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Taiwan design firms boost SoC IP offerings

Posted: 02 Oct 2006 ?? ?Print Version ?Bookmark and Share

Keywords:Unichip? Faraday? UMC? Taiwan? IP blocks?

Design services provider Global Unichip Corp. is adding an H.264 encoder and decoder to its chest of consumer intellectual-property (IP) blocks. The product is part of Global Unichip's GPrime/UMVP-2000 design platform. At the same time, rival Faraday Technology Corp. is refining its own IP offerings with two memory compilers that reduce area and power consumption.

As design cycles for consumer electronics gear and communications devices quicken, design services companies have been bolstering their IP offerings to round out basic SoC platforms into which clients plug a proprietary block.

Unichip is targeting handsets, digital cameras and multimedia players with its H.264 block, and also sees demand from designers of surveillance and videoconferencing systems. The Unichip H.264 block is a synthesizable RTL core, and as part of an Amba-based platform, comes with an Amba High-Performance Bus wrapper, video output module and AV-Sync. The IP block conforms to the baseline profile, L1-3, which is typically used for mobile applications or videoconferencing, such as DVB-H-based TV or IPTV. The codec block supports resolutions up to 720pixels x 576pixels (D1), bit rates of up to 8Mbps and frame rates of up to 30fps at 60MHz.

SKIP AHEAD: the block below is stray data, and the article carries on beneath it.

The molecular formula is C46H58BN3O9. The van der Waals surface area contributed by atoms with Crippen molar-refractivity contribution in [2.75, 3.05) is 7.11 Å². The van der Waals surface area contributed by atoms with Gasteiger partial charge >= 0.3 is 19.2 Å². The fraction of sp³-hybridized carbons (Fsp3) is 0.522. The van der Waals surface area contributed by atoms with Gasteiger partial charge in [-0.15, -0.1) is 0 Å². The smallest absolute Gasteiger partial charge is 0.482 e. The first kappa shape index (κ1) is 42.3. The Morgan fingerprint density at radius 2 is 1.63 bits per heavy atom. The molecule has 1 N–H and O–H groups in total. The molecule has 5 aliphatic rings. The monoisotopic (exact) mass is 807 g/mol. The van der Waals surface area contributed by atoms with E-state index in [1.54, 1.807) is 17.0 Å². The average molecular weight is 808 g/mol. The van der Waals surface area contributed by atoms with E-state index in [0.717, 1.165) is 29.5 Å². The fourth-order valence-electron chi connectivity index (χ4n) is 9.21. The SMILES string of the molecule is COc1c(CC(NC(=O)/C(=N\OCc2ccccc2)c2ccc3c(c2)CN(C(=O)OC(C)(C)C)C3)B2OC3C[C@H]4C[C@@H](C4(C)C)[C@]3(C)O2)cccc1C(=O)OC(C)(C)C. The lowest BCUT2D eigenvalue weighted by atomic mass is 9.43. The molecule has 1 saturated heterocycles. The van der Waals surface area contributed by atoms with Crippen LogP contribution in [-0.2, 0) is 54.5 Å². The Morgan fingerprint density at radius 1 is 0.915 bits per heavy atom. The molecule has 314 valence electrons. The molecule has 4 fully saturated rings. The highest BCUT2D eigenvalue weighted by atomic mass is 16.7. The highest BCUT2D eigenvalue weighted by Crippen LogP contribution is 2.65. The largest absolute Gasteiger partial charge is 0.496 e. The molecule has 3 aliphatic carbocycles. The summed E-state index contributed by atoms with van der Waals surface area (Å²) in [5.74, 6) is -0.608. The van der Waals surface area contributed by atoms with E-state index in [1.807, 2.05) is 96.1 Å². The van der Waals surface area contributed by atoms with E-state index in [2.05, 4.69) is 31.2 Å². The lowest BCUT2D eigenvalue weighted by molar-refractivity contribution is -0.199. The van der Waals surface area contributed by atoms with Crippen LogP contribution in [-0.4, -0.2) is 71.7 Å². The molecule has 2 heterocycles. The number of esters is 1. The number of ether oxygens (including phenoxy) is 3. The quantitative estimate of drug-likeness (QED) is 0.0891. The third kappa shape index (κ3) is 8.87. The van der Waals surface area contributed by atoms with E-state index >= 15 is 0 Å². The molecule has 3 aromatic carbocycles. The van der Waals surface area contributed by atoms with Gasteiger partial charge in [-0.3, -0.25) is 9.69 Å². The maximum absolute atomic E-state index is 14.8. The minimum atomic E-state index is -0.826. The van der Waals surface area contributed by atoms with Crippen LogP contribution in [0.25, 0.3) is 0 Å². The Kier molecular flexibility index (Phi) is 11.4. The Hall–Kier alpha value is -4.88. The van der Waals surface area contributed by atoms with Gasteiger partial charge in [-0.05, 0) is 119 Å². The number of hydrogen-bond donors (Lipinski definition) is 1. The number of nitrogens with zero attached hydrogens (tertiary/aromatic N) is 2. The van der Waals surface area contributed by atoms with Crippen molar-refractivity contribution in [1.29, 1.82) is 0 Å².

Faraday is also releasing updates to its platform, known as miniIP, to moderate the impact of embedded memory on an SoC's size. Today, memory often accounts for about 50 percent of an SoC. With that in mind, Faraday is adding an ultralow-power single-port SRAM compiler, called miniRAM, and a ROM compiler, called miniViaROM. Compared with UMC's generic 0.18?m SRAM, the miniRAM offering saves more than 70 percent in AC power and 13 percent in die size, the company said, while the ROM choice achieves a 55 percent AC power savings.

Faraday's miniRAM and miniViaROM are available in UMC's 0.18?m GII process. Other parts of the miniIP platform, such as a standard-cell library, general-purpose I/Os, PLL and diffusion ROM, are now available on 0.13?m. They originally were developed for 0.18?m to suit designers still wary of transitioning to 0.13?m.

- Mike Clendenin
EE Times




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